Comments of "Woodenman" HOL Requirements for the DoD.

(This is a sequel to EWD514 "On a language proposal for the Department of Defense", written after reading "Strawman". Many of those comments on that earlier document are still applicable to its successor "Woodenman". I here confine myself to some further comments.)

1. Repercussions on future hardware design have not been taken into account.

If the DoD accepts as a standard a common HOL, its sheer buying power will ensure that efficient implementability of the HOL will become an important design criterion for computer manufacturers. This will then happen, if the DoD so desires or not. This implies that the DoD cannot restrict its responsibility to just serving its own software needs as it now sees them: the choice will have much wider consequences of (almost certainly) long duration, affecting the whole market place. These responsibilities have not been taken into account, and this is a serious omission.

The old view of programming was that it was the purpose of our programs to instruct our machines. With the software problems --and as a result: the software costs-- skyrocketing, a new view of that relation has emerged, viz. that it is the purpose of our machines to execute our programs! The latter, more modern and more appropriate view is hardly reflected in Woodenman, in which existing hardware --with the report's insistence on efficient implementation by existing techniques-- is too much taken for granted. Unless the HOL is designed for an ideal machine --or better: machines as we would like them to be--, the whole effort may in the long run cause great harm.

2. Simplicity and ease to learn the new language.

The report contains a discussion of simplicity versus complexity that itself is so simplified as to be misleading. I mention in connection the requirement that the new language should be "easy to learn".

It is perfectly clear that any unnecessary training burden should be avoided: programmers should not learn to fight problems that should not be there in the first place. And the report is fully justified when it points out the tremendous costs induced by grotesquely baroque programming languages. Hence the cry for a simple programming language, which, in my view, is fully justified.

To conclude that, therefore, the language must be "easy to learn", however, is a rash conclusion, for cruelly stated, that "easiness" suggests the desire to continue to design software with hardly educated programmers! And then our problems will remain with us, no matter which HOL is adopted.

The training of programmers cannot be "easy", for programming is and will remain difficult. The point is that "learning the language" should, indeed" be a minimal affair, and the major attention should be given to mastering an orderly discipline how to use it.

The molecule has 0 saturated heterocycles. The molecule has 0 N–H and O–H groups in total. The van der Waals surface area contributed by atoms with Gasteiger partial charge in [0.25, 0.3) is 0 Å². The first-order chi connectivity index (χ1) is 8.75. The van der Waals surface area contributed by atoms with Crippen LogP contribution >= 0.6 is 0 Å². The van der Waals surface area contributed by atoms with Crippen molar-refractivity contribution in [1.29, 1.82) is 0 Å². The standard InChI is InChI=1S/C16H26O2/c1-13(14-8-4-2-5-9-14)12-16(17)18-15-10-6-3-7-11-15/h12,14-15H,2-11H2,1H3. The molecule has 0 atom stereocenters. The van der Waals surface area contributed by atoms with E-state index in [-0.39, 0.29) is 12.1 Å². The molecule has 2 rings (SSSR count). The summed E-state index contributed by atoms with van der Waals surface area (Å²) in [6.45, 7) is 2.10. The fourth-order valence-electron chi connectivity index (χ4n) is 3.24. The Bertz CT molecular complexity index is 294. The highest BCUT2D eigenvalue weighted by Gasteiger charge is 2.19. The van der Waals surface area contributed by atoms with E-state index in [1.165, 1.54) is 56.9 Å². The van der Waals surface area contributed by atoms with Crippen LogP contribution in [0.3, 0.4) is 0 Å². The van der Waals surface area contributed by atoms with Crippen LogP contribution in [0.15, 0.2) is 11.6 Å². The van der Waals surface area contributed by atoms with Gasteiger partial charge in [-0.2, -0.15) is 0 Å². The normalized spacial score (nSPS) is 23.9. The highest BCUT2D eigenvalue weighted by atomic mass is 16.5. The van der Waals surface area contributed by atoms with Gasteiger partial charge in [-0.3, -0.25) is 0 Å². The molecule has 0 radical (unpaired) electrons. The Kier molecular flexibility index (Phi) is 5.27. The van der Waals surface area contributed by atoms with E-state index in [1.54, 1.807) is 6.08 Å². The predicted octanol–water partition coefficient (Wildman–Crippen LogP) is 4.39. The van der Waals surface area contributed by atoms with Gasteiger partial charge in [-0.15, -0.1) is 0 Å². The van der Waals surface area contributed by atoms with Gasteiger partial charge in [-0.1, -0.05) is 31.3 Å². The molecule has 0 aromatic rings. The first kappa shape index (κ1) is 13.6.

As long as we discuss the whole problem in terms of simplicity versus complexity, we may end up with the conclusion that machine code --or perhaps even a Turing machine!-- is the most "simple" code. The major point is that machine codes, the Turing machine and the most baroque higher programming languages, suffer from the same shortcoming, viz. the absence of such an orderly discipline for their use.

When designing a programming language the existence of a sound, orderly discipline for its use --a discipline that, by necessity shall be one of a rather mathematical nature-- should be one of one's major concerns. I stress this for immensely practical reasons. The existence of such a discipline is a prerequisite for the design of high-quality programs; it is also a very effective criterion for the decision what to include and what to exclude from one's language design! When considering a "feature", [if] one cannot find a way of avoiding the puzzles and the conflicts, omit it... The resulting language will be "small" and "simple" as a consequence: there are not so many "features" with the necessary (mathematical) properties.

Besides the existing population of machines, also the existing population of programmers is taken too much for granted. When I read --page 37-- "Most programmers are not used to origin 0 and find it inconvenient or unnatural.", I conclude that "inconvenient" has --again!-- be confused with "unconventional", and that the report is too much oriented towards the past and the present and too little towards the future.

3. Are so many "specialized capabilities needed"?

On a number of places --e.g. pages 11 and 31-- the report accepts the not uncommon assumption that, because applications are varied and the language must be geared to the application, a great number of specialized features or capabilities are needed. Is this true to the extent that the report suggests? I seriously challenge this opinion because

  1. I do not believe it myself
  2. the report does not motivate it and takes it just for granted
  3. historical evidence is inconclusive, as the observable variation can also be interpreted as the obvious result of the absence of the discipline referred to above.

It will not surprise the reader that I consider the discussion on pages 11 - 12 "Generality versus Specificity" as rather inconclusive; page 31 even strikes me as misleading. When I read there:

"A common language must have capability for growth. It should contain all the power necessary to satisfy all the applications and the ability to specialize that power to the particular application task. A language with defining facilities for data and operations will make it possible to add new application-oriented structures and to use new programming techniques and mechanisms using descriptions written entirely within the language."